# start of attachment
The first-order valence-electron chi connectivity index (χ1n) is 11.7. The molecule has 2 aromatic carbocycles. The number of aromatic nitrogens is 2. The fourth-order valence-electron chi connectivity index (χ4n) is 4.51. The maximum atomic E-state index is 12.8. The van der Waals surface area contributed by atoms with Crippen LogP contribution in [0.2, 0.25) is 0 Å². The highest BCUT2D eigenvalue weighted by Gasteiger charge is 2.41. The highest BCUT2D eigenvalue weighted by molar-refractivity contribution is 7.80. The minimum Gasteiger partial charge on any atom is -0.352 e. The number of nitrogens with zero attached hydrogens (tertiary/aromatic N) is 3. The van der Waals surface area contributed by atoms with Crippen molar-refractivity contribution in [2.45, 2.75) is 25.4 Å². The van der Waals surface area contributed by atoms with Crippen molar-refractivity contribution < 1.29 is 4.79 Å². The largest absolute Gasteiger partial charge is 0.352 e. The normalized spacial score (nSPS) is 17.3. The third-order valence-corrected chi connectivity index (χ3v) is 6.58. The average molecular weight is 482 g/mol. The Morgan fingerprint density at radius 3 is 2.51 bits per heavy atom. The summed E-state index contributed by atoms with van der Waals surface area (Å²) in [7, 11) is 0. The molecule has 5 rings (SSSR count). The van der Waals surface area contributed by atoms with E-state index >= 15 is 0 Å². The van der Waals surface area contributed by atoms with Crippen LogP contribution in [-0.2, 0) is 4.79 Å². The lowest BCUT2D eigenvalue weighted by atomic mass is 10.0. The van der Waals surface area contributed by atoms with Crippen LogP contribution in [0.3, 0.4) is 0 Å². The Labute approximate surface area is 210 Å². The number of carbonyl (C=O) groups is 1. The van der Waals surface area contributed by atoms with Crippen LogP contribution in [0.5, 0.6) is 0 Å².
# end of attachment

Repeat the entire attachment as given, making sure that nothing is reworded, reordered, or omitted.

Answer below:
The first-order valence-electron chi connectivity index (χ1n) is 11.7. The molecule has 2 aromatic carbocycles. The number of aromatic nitrogens is 2. The fourth-order valence-electron chi connectivity index (χ4n) is 4.51. The maximum atomic E-state index is 12.8. The van der Waals surface area contributed by atoms with Crippen LogP contribution in [0.2, 0.25) is 0 Å². The highest BCUT2D eigenvalue weighted by Gasteiger charge is 2.41. The highest BCUT2D eigenvalue weighted by molar-refractivity contribution is 7.80. The minimum Gasteiger partial charge on any atom is -0.352 e. The number of nitrogens with zero attached hydrogens (tertiary/aromatic N) is 3. The van der Waals surface area contributed by atoms with Crippen molar-refractivity contribution in [2.45, 2.75) is 25.4 Å². The van der Waals surface area contributed by atoms with Crippen molar-refractivity contribution < 1.29 is 4.79 Å². The largest absolute Gasteiger partial charge is 0.352 e. The normalized spacial score (nSPS) is 17.3. The third-order valence-corrected chi connectivity index (χ3v) is 6.58. The average molecular weight is 482 g/mol. The Morgan fingerprint density at radius 3 is 2.51 bits per heavy atom. The summed E-state index contributed by atoms with van der Waals surface area (Å²) in [7, 11) is 0. The molecule has 5 rings (SSSR count). The van der Waals surface area contributed by atoms with E-state index >= 15 is 0 Å². The van der Waals surface area contributed by atoms with Crippen LogP contribution in [-0.2, 0) is 4.79 Å². The lowest BCUT2D eigenvalue weighted by atomic mass is 10.0. The van der Waals surface area contributed by atoms with Crippen LogP contribution in [0.3, 0.4) is 0 Å². The Labute approximate surface area is 210 Å². The number of carbonyl (C=O) groups is 1. The van der Waals surface area contributed by atoms with Crippen LogP contribution in [0.5, 0.6) is 0 Å².